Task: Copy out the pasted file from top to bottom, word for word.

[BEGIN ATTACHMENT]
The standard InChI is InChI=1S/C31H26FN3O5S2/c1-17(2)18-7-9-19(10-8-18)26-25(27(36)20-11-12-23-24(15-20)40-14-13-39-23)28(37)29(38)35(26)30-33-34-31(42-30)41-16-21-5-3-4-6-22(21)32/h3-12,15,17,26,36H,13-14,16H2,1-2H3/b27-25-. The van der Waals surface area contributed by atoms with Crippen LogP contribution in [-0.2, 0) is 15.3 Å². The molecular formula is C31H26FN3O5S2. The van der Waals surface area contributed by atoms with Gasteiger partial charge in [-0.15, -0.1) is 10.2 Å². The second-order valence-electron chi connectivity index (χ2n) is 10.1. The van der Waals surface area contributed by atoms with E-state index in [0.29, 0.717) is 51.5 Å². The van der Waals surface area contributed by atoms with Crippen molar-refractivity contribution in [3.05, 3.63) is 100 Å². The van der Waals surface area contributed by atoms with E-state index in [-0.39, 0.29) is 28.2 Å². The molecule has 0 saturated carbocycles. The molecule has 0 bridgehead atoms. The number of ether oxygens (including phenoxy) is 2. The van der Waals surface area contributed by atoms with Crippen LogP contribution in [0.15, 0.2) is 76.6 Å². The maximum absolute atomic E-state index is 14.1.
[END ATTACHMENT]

The standard InChI is InChI=1S/C31H26FN3O5S2/c1-17(2)18-7-9-19(10-8-18)26-25(27(36)20-11-12-23-24(15-20)40-14-13-39-23)28(37)29(38)35(26)30-33-34-31(42-30)41-16-21-5-3-4-6-22(21)32/h3-12,15,17,26,36H,13-14,16H2,1-2H3/b27-25-. The van der Waals surface area contributed by atoms with Crippen LogP contribution in [-0.2, 0) is 15.3 Å². The molecular formula is C31H26FN3O5S2. The van der Waals surface area contributed by atoms with Gasteiger partial charge in [-0.15, -0.1) is 10.2 Å². The second-order valence-electron chi connectivity index (χ2n) is 10.1. The van der Waals surface area contributed by atoms with E-state index in [0.29, 0.717) is 51.5 Å². The van der Waals surface area contributed by atoms with Crippen molar-refractivity contribution in [3.05, 3.63) is 100 Å². The van der Waals surface area contributed by atoms with E-state index in [-0.39, 0.29) is 28.2 Å². The molecule has 0 saturated carbocycles. The molecule has 0 bridgehead atoms. The number of ether oxygens (including phenoxy) is 2. The van der Waals surface area contributed by atoms with Crippen LogP contribution in [0.15, 0.2) is 76.6 Å². The maximum absolute atomic E-state index is 14.1.